Nathan's mother attempts to engage him in a round of "itsy bitsy spider," a social game that incorporates eye contact, imitation, gesture and social interaction. Though most typical developing children enjoy, initiate and prolong this sort of game, Nathan can only participate in a passive manner. His mother must sing the song, guide his hands, ask for his eye contact and pull him back to play again. Without her guidance Nathan simply walks away from the social interaction. Both Nathan's inability to participate and his disinterest in this interaction may be warning signs for autism.
Lack of joint attention is another possible warning sign for autism. Christian K. (2 years 9 months old with autism) is being read to by his father from a children's book. Christian K. shows very little interest in the book. He turns the pages before his father has finished reading and never points or makes eye contact with his father.
Lucas, a young boy on the spectrum, runs and hides in a favorite corner when his therapist comes. He often seeks refuge in this corner during therapy sessions and/or when confronted with social situations. He also often echoes his therapist questions and statements, rather than responding to them, another early warning sign.
Lucas's mother tries unsuccessfully to engage Lucas in a game of legos. Lucas does not show an interest in this age appropriate toy or the prospect of interacting with his mother; rather, he disengages from her, focusing instead on some stray coins, staring at the wheels of a truck and eventually wandering off. Both Lucas' repetition of the word "coins" and his fixation on the truck wheels may reflect an intense sensory interest.
To help grab Lucas's attention, Georgia reads Lucas a homemade storybook, where pictures of Lucas and his home have been used as the illustrations. She uses this story book to prepare and help Lucas understand the process of getting a haircut. Despite her efforts, Lucas does not fully engage in the activity or even seem to recognize himself in the pictures.
Though Lucas seems more interested in this picture book, he does not look back at his therapist Georgia as many typically developing children might. He does not seem to be interested in her reactions to the book or in sharing his enjoyment. Further, Lucas shows great difficulty in imitating and understanding the emotions Georgia demonstrates for him. He repeats "I'm angry." and smiles.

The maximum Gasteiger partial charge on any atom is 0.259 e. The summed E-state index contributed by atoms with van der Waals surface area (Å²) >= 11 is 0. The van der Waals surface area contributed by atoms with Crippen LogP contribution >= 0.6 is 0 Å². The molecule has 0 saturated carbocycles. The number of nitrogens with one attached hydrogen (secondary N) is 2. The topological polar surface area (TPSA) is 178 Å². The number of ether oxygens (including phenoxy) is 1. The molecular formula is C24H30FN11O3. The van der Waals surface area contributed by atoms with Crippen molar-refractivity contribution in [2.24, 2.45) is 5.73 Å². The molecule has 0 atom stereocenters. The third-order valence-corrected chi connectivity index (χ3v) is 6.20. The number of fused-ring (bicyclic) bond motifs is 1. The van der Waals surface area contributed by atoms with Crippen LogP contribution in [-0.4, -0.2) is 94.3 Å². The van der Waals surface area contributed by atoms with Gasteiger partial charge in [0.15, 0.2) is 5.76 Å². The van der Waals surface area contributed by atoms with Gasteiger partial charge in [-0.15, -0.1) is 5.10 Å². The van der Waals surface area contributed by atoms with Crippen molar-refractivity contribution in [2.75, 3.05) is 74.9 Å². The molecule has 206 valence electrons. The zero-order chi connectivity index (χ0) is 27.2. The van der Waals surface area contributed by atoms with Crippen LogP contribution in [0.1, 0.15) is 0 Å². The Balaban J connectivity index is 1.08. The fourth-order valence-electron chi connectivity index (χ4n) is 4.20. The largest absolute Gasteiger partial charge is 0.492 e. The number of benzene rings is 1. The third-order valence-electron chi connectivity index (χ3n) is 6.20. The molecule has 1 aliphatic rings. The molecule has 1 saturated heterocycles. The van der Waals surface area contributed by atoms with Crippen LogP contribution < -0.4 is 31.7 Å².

A lack of eye contact can be a warning sign for autism. Although both Evan's mother, Raquel, and the evaluator, Connor, persistently try to elicit eye contact and a smile from Evan, he avoids direct eye contact throughout the interaction. Though Evan eventually offers a brief smile after several attempts, he does not look at his mother who is directly in front of him.
Excessive rocking combined with odd finger and hand mannerisms can be a warning sign for autism. Sal, the oldest of the three children on the spectrum, exhibits these behaviors while watching a cartoon with his brothers. Although all of the boys seem interested in the cartoon, none of them share their enjoyment with one another, another warning sign.
Social Communication and Social Interaction
Persistent deficits in social communication and social interaction across multiple contexts, as manifested by the following, currently or by history
Deficits in social-emotional reciprocity, ranging, for example, from abnormal social approach and failure of normal back-and-forth conversation; to reduced sharing of interests, emotions, or affect; to failure to initiate or respond to social interactions.
Deficits in nonverbal communicative behaviors used for social interaction, ranging, for example, from poorly integrated verbal and nonverbal communication; to abnormalities in eye contact and body language or deficits in understanding and use of gestures; to a total lack of facial expressions and nonverbal communication.
Deficits in developing, maintaining, and understanding relationships, ranging, for example, from difficulties adjusting behavior to suit various social contexts; to difficulties in sharing imaginative play or in making friends; to absence of interest in peers.
Restricted and Repetitive Patterns of Behavior
Restricted, repetitive patterns of behavior, interests, or activities, as manifested by at least two of the following, currently or by history
Stereotyped or repetitive motor movements, use of objects, or speech (e.g., simple motor stereotypies, lining up toys or flipping objects, echolalia, idiosyncratic phrases).
Insistence on sameness, inflexible adherence to routines, or ritualized patterns or verbal nonverbal behavior (e.g., extreme distress at small changes, difficulties with transitions, rigid thinking patterns, greeting rituals, need to take same route or eat food every day).
Highly restricted, fixated interests that are abnormal in intensity or focus (e.g, strong attachment to or preoccupation with unusual objects, excessively circumscribed or perseverative interest).
Hyper- or hyporeactivity to sensory input or unusual interests in sensory aspects of the environment (e.g., apparent indifference to pain/temperature, adverse response to specific sounds or textures, excessive smelling or touching of objects, visual fascination with lights or movement).